Scientists solve mystery of why arsenic works in cancer drugs

Since the 18th century, several arsenic compounds have been used as medicines, including arsenic trioxide (ATO) which is commonly prescribed in the treatment of certain types of cancer. Although they prove to be effective, no one knows how these compounds work.

Now, a group of European scientists have found the answer. They identified the mechanism by which arsenic compounds can have therapeutic properties when used to treat cancer, particularly acute promyelocytic leukaemia (APL). Their work, which is partially EU-funded, was recently published in Nature Cell Biology.

APL, a subtype of acute myelogenous leukaemia, is a rare form of cancer of the blood and bone marrow. Signs and symptoms of APL include anaemia, petechiae, fever, fatigue or weight loss. It is estimated that APL affects about 30 000 people in the EU.

The ATO compound is typically used to treat patients who are resistant to other drugs, or who have relapsed. It was identified in 1992 as the active ingredient in a traditional Chinese medicine.

Previous studies have shown how ATO breaks down the fundamental genetic material (DNA) of the cancer cell, effectively bringing on cell death. According to Professor Ronald Hay from the University of Dundee in the UK, who was lead author of the 'Arsenic action on leukaemia' study: "Our discovery is key to understanding how we can enhance the anti-cancer properties of this poison."

The results of this latest study help raise awareness about how arsenic and arsenic-related compounds can be used in the treatment of cancers, as well as in the development of new and improved treatments. "Knowing the specific molecules involved allows us to now work on creating more targeted and effective cancer drugs with fewer side effects," explains Professor Hay.

The scientists observed the drug at work in animal cells. After modifying a number of cells to remove certain proteins, they realised that the drug had different effects.

The development of APL is characterised by the fusion of the proteins promyelocytic leukaemia (PML) and retinoic acid receptor alpha (RAR alpha), causing the cells to become cancerous or leukaemic.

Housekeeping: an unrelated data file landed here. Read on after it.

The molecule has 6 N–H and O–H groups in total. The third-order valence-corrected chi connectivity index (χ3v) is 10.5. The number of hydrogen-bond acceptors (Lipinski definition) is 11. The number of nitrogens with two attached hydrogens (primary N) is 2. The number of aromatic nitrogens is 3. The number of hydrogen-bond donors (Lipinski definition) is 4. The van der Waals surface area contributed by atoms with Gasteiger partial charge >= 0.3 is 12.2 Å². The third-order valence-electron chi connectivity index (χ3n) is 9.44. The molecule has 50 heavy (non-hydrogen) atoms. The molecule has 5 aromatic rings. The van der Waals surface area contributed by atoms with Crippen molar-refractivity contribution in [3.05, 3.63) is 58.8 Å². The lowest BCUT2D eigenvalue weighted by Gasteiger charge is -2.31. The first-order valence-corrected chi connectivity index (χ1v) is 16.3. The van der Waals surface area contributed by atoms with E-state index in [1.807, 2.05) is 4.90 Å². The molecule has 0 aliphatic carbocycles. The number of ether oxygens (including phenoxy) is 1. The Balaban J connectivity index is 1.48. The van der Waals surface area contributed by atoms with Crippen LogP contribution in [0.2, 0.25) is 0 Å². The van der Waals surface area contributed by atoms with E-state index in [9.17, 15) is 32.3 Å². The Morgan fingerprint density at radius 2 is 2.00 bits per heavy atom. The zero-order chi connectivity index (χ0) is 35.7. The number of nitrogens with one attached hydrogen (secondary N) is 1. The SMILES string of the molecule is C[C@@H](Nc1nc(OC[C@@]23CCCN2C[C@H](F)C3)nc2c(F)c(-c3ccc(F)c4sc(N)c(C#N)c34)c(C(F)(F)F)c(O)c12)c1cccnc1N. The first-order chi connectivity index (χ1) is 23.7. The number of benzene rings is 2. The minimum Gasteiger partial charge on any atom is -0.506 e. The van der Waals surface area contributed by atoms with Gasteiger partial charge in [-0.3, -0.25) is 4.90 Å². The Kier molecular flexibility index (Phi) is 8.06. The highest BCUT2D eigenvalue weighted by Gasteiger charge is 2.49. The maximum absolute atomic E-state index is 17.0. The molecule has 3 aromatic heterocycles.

The scientists found that arsenic helps molecules called SUMO to stick onto the fused protein involved in leukaemia. An enzyme called RNF4 then 'pursues' the SUMO molecules, successfully breaking down the fused PML-RAR alpha protein that causes the cancer.

However, when the researchers removed the RNF4 enzyme, adding arsenic did not lead to the breakdown of the PML fusion protein. Instead, the fused PML-RAR alpha protein built up within the nucleus of the cell. When the researchers replaced the RNF4 in the arsenic-treated cells, the fused protein was broken down as normal.

From their observations, the researchers concluded that the RNF4 protein is needed for arsenic-induced breakdown of the fused protein to occur.

"Discovering which molecules are involved in this process is an exciting step forward in understanding this complex paradox - how can a chemical that causes cancer also cure it?" comments Dr Lesley Walker, Director of Cancer Information, Cancer Research UK, which co-funded the study. "It's a great piece of science that will hopefully lead to the development of drugs that hone in on specific cancer-causing proteins to beat the disease."

EU support for the study came from the RUBICON (Role of Ubiquitin and Ubiquitin-like Modifiers in Cellular Regulation) Network of Excellence, which is financed through the 'Life sciences, genomics and biotechnology for health' Thematic Area of the Sixth Framework Programme (FP6).

For further information, please visit: http://www.nature.com/ncb/index.html

Copyright ©European Communities, 2008
Neither the Office for Official Publications of the European Communities, nor any person acting on its behalf, is responsible for the use, which might be made of the attached information. The attached information is drawn from the Community R&D Information Service (CORDIS). The CORDIS services are carried on the CORDIS Host in Luxembourg - http://cordis.europa.eu. Access to CORDIS is currently available free-of-charge.

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